Alabama’s Supreme Court has temporarily halted the murder trial of a white police officer accused of killing a black man as it considers a defense request to remove the judge.
Eight justices concurred with the decision, while one recused himself, the Montgomery Advertiser reported.
The request was prompted by a Facebook post written by the judge two months after the killing – and before the judge was assigned to the trial -- in which the judge, who is black, complained about being racially profiled by police.
The defense appealed after Montgomery County Circuit Judge Greg Griffin declined to recuse himself from the case.
The defendant in the murder trial is Montgomery Police Officer Aaron Smith, who is accused of fatally shooting Greg Gunn, 58, on Feb. 25, 2016.
Prosecutors say the white officer stopped Gunn, who was black, as Gunn was walking late at night and carrying a crowbar.
Smith did not activate his patrol car’s lights or his body camera while stopping Gunn, who fled from the officer during a stop-and-frisk situation, the Montgomery Advertiser reported.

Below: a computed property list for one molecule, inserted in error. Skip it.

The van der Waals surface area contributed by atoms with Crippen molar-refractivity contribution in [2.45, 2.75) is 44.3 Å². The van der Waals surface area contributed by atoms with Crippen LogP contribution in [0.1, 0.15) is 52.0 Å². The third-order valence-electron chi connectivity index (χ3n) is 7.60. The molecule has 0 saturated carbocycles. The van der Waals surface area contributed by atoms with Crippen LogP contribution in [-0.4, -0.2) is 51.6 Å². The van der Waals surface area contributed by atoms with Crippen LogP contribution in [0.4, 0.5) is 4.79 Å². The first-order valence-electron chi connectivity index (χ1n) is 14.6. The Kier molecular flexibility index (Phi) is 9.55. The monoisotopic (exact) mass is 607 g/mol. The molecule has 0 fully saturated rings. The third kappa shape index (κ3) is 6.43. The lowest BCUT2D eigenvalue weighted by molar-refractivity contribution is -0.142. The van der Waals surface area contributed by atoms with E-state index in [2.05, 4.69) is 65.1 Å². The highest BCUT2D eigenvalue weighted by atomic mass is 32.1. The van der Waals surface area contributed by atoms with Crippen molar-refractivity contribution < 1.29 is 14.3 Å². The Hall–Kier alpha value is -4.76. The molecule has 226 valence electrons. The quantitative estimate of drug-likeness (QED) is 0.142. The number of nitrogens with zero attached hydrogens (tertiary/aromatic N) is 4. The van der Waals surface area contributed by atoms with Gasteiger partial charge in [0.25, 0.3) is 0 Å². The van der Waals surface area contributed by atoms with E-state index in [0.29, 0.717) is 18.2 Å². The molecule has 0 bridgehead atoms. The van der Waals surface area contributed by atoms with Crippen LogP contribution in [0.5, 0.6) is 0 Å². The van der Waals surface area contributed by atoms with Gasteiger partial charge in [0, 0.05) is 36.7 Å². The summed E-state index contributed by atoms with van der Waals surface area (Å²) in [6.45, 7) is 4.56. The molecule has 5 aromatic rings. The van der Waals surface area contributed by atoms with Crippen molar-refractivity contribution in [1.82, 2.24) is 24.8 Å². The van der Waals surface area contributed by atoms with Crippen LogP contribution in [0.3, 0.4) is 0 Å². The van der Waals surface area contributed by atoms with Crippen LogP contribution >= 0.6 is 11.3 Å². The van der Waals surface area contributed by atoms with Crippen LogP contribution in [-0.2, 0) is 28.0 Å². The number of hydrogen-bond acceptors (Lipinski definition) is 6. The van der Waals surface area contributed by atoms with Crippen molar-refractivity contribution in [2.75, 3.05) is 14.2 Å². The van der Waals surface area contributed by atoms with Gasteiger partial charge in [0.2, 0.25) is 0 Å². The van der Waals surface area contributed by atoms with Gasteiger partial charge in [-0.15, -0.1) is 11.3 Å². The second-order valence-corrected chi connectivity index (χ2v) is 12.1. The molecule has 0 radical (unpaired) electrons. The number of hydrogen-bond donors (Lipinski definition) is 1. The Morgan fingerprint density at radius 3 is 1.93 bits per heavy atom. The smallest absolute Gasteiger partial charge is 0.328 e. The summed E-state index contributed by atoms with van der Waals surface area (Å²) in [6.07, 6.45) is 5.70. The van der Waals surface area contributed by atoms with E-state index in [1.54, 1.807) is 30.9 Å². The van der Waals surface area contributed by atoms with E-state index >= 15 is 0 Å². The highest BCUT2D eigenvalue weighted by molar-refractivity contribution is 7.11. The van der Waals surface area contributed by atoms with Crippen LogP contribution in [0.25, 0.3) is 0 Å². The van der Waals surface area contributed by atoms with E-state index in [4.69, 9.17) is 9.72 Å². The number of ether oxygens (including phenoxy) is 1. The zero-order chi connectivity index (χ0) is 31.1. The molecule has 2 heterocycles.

The defense has contended that Smith stopped Gunn because he seemed to be acting suspiciously. They allege that Gunn fought with the officer and swung an object at him.
The newspaper reported that Smith used a Taser on Gunn three times, beat him several times with a metal baton and shot Gunn five times outside his neighbor’s house. The newspaper cited testimony from a preliminary hearing from State Bureau of Investigation agent Jason DiNunzio, who had interviewed Smith.
Two months after Gunn’s death, Judge Griffin – without mentioning Gunn’s death – wrote on Facebook that he had been stopped during his morning walk by officers who claimed he matched the description of someone who had been reported in the area with a crowbar. Griffin wrote that he showed them his judicial badge.
“It was aggravating to be detained when the only thing I was guilty of was being a black man walking down the street in his neighborhood with a stick in his hand,” the judge wrote.
"It was aggravating to be detained when the only thing I was guilty of was being a black man walking down the street in his neighborhood with a stick in his hand.”
Defense attorney Roianne Conner argued in a May hearing that she wasn’t claiming that Griffin was biased, only that judicial ethics rules require judges to avoid even “appearances of impropriety.”
The Alabama Court of Criminal Appeals declined to force Griffin’s recusal.
The Associated Press contributed reporting to this story.